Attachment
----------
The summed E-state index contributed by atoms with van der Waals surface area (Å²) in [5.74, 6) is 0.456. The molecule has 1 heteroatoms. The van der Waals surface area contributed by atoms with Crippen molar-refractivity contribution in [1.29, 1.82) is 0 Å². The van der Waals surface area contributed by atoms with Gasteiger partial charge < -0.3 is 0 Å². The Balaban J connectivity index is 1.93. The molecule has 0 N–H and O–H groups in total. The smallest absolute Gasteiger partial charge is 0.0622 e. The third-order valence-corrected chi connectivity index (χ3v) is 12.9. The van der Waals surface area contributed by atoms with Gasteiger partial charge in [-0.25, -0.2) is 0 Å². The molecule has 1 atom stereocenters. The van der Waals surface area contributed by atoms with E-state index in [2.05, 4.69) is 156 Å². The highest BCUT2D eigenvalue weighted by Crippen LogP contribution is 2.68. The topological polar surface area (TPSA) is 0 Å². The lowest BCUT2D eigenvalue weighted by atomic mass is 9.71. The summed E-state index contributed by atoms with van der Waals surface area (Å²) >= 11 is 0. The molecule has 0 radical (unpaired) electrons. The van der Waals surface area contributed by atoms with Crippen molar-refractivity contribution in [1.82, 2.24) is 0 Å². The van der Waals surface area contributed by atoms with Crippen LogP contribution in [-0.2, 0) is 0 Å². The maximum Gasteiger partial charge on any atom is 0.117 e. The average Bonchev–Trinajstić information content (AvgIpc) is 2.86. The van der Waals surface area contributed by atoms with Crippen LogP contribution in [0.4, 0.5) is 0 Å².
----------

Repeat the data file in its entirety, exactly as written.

The summed E-state index contributed by atoms with van der Waals surface area (Å²) in [5.74, 6) is 0.456. The molecule has 1 heteroatoms. The van der Waals surface area contributed by atoms with Crippen molar-refractivity contribution in [1.29, 1.82) is 0 Å². The van der Waals surface area contributed by atoms with Gasteiger partial charge < -0.3 is 0 Å². The Balaban J connectivity index is 1.93. The molecule has 0 N–H and O–H groups in total. The smallest absolute Gasteiger partial charge is 0.0622 e. The third-order valence-corrected chi connectivity index (χ3v) is 12.9. The van der Waals surface area contributed by atoms with Gasteiger partial charge in [-0.25, -0.2) is 0 Å². The molecule has 1 atom stereocenters. The van der Waals surface area contributed by atoms with E-state index in [2.05, 4.69) is 156 Å². The highest BCUT2D eigenvalue weighted by Crippen LogP contribution is 2.68. The topological polar surface area (TPSA) is 0 Å². The lowest BCUT2D eigenvalue weighted by atomic mass is 9.71. The summed E-state index contributed by atoms with van der Waals surface area (Å²) >= 11 is 0. The molecule has 0 radical (unpaired) electrons. The van der Waals surface area contributed by atoms with Crippen molar-refractivity contribution in [1.82, 2.24) is 0 Å². The van der Waals surface area contributed by atoms with Crippen LogP contribution in [-0.2, 0) is 0 Å². The maximum Gasteiger partial charge on any atom is 0.117 e. The average Bonchev–Trinajstić information content (AvgIpc) is 2.86. The van der Waals surface area contributed by atoms with Crippen LogP contribution in [0.4, 0.5) is 0 Å².